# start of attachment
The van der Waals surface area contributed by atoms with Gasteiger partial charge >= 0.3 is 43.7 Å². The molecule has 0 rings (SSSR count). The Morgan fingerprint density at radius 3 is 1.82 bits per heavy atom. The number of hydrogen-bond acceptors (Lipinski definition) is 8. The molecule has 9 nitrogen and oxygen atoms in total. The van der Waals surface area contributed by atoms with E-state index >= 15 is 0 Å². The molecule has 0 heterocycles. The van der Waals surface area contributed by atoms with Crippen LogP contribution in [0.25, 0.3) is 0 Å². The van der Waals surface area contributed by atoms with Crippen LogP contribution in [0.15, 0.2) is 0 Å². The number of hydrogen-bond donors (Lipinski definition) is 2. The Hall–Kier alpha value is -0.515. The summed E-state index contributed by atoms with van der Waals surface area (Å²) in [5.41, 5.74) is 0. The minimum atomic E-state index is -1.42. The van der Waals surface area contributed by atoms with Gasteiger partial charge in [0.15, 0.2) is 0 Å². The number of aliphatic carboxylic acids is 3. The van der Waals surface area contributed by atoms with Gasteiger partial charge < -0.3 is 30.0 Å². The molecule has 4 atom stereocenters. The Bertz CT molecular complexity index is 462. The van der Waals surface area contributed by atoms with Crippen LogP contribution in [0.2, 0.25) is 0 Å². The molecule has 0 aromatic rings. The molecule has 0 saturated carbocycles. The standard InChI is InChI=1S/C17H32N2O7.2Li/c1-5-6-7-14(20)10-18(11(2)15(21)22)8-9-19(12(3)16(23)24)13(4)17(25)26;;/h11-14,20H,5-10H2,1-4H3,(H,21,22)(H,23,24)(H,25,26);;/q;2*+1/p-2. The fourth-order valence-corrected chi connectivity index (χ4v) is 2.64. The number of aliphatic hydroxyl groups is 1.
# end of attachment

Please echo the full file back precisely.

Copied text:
The van der Waals surface area contributed by atoms with Gasteiger partial charge >= 0.3 is 43.7 Å². The molecule has 0 rings (SSSR count). The Morgan fingerprint density at radius 3 is 1.82 bits per heavy atom. The number of hydrogen-bond acceptors (Lipinski definition) is 8. The molecule has 9 nitrogen and oxygen atoms in total. The van der Waals surface area contributed by atoms with E-state index >= 15 is 0 Å². The molecule has 0 heterocycles. The van der Waals surface area contributed by atoms with Crippen LogP contribution in [0.25, 0.3) is 0 Å². The van der Waals surface area contributed by atoms with Crippen LogP contribution in [0.15, 0.2) is 0 Å². The number of hydrogen-bond donors (Lipinski definition) is 2. The Hall–Kier alpha value is -0.515. The summed E-state index contributed by atoms with van der Waals surface area (Å²) in [5.41, 5.74) is 0. The minimum atomic E-state index is -1.42. The van der Waals surface area contributed by atoms with Gasteiger partial charge in [0.15, 0.2) is 0 Å². The number of aliphatic carboxylic acids is 3. The van der Waals surface area contributed by atoms with Gasteiger partial charge < -0.3 is 30.0 Å². The molecule has 4 atom stereocenters. The Bertz CT molecular complexity index is 462. The van der Waals surface area contributed by atoms with Crippen LogP contribution in [0.2, 0.25) is 0 Å². The molecule has 0 aromatic rings. The molecule has 0 saturated carbocycles. The standard InChI is InChI=1S/C17H32N2O7.2Li/c1-5-6-7-14(20)10-18(11(2)15(21)22)8-9-19(12(3)16(23)24)13(4)17(25)26;;/h11-14,20H,5-10H2,1-4H3,(H,21,22)(H,23,24)(H,25,26);;/q;2*+1/p-2. The fourth-order valence-corrected chi connectivity index (χ4v) is 2.64. The number of aliphatic hydroxyl groups is 1.